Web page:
The virtual summit takes place Wednesday, Sept. 27 from 1-3 p.m. ET. fnPrime members can register for free
Bring your questions and get answers from Joan Stein, nationally recognized ADA expert, in this interactive virtual session
To reduce water and fertilizer use, aeration, and the need to mow, managers can limit turf irrigation to those areas that people actively use. Auditing irrigation systems also can maximize their efficiency and curtail water use and waste.
Reduce the use of treated water, as well as the chemicals and extensive distribution systems that are associated with it, by collecting rainwater or using graywater to irrigate landscapes.
Reducing pruning to only as needed can improve plant vigor and health. One of the toughest challenges is changing perceptions about aesthetically pleasing landscapes. Many people traditionally had defined an attractive landscape as one where nature has been beaten into submission — meatballed shrubs, perfectly mowed bluegreen turf, and vibrant colors associated with lush flowers and plants. One way to publicly demonstrate a commitment to sustainability is to renovate existing landscapes to be more native, less manipulated and wilder in appearance.
Reusing and repurposing requires creative thought and potentially more effort because it does not involve throwing something in a trash or recycling bin for someone else to haul away. Instead, managers need to use materials in construction that can be deconstructed and replaced or reused, such as segmented pavers and curbs, rather than solid-concrete slabs or asphalt. If an irrigation or sewer line breaks under pavers, crews simply remove the pavers, make the repairs, and replace the pavers.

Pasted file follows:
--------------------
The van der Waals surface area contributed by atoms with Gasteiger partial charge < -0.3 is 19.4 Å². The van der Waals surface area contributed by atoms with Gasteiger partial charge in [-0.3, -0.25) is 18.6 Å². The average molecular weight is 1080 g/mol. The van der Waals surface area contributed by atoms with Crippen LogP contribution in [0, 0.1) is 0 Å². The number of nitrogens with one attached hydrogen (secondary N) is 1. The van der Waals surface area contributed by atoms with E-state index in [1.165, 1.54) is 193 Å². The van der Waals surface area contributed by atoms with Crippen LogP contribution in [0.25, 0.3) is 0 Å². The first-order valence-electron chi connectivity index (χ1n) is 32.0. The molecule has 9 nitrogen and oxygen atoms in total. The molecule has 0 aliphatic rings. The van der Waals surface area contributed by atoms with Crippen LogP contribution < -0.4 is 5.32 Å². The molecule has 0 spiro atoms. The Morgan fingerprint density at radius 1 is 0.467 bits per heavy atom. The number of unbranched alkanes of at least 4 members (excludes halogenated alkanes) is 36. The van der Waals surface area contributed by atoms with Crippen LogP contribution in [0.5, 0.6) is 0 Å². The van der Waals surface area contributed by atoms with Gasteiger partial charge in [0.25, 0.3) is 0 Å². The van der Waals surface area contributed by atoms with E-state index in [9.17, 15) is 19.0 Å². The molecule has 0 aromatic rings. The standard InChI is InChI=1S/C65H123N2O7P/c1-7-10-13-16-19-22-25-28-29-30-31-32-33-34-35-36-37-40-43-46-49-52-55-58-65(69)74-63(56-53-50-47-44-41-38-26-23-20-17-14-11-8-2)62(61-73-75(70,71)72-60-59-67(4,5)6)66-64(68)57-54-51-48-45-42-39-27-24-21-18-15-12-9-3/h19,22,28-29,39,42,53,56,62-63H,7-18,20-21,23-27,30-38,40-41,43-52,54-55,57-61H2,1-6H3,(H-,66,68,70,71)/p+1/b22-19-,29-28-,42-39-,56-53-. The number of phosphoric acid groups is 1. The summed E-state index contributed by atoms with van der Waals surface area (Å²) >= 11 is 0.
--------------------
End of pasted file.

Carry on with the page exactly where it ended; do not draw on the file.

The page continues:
Gaps between permeable pavers allow water to infiltrate the subsoil, recharging the water table and filtering pollutants from the runoff. They also have been proven to stay warmer in winter, reducing the need to plow snow and use deicing sand or salt. Maintaining permeable pavers’ ability to absorb storm water runoff requires periodic vacuuming, which removes fine material that can clog pores.
Departments can repurpose dead plant material by composting landscape and organic waste, which is an effective natural fertilizer for landscapes and local food-production areas. Compost also promotes microbial action in topsoil, which assists in sustaining healthy plant material. Crews can chip branches on site to produce mulch they can use instead of rock to reduce soil moisture loss and weeds, as well as to improve soil structure.